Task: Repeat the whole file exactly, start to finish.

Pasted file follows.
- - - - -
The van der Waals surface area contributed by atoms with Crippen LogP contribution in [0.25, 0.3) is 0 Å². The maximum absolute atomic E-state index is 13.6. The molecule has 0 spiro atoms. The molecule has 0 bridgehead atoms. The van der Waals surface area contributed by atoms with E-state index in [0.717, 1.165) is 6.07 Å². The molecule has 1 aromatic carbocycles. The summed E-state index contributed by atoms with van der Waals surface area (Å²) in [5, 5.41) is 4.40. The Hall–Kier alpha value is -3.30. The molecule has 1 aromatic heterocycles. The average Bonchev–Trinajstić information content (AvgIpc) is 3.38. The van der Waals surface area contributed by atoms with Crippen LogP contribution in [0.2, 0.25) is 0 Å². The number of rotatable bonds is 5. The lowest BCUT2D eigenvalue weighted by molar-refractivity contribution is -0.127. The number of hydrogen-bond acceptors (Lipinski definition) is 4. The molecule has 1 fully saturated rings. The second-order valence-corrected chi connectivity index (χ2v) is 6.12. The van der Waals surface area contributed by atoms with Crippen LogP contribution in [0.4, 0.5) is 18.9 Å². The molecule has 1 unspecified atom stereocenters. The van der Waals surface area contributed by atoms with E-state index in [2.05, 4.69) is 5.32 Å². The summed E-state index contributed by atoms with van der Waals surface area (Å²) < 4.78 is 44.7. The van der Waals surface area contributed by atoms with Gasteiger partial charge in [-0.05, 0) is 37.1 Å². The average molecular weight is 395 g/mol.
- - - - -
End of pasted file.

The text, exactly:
The van der Waals surface area contributed by atoms with Crippen LogP contribution in [0.25, 0.3) is 0 Å². The maximum absolute atomic E-state index is 13.6. The molecule has 0 spiro atoms. The molecule has 0 bridgehead atoms. The van der Waals surface area contributed by atoms with E-state index in [0.717, 1.165) is 6.07 Å². The molecule has 1 aromatic carbocycles. The summed E-state index contributed by atoms with van der Waals surface area (Å²) in [5, 5.41) is 4.40. The Hall–Kier alpha value is -3.30. The molecule has 1 aromatic heterocycles. The average Bonchev–Trinajstić information content (AvgIpc) is 3.38. The van der Waals surface area contributed by atoms with Crippen LogP contribution in [0.2, 0.25) is 0 Å². The number of rotatable bonds is 5. The lowest BCUT2D eigenvalue weighted by molar-refractivity contribution is -0.127. The number of hydrogen-bond acceptors (Lipinski definition) is 4. The molecule has 1 fully saturated rings. The second-order valence-corrected chi connectivity index (χ2v) is 6.12. The van der Waals surface area contributed by atoms with Crippen LogP contribution in [0.4, 0.5) is 18.9 Å². The molecule has 1 unspecified atom stereocenters. The van der Waals surface area contributed by atoms with E-state index in [2.05, 4.69) is 5.32 Å². The summed E-state index contributed by atoms with van der Waals surface area (Å²) < 4.78 is 44.7. The van der Waals surface area contributed by atoms with Gasteiger partial charge in [-0.05, 0) is 37.1 Å². The average molecular weight is 395 g/mol.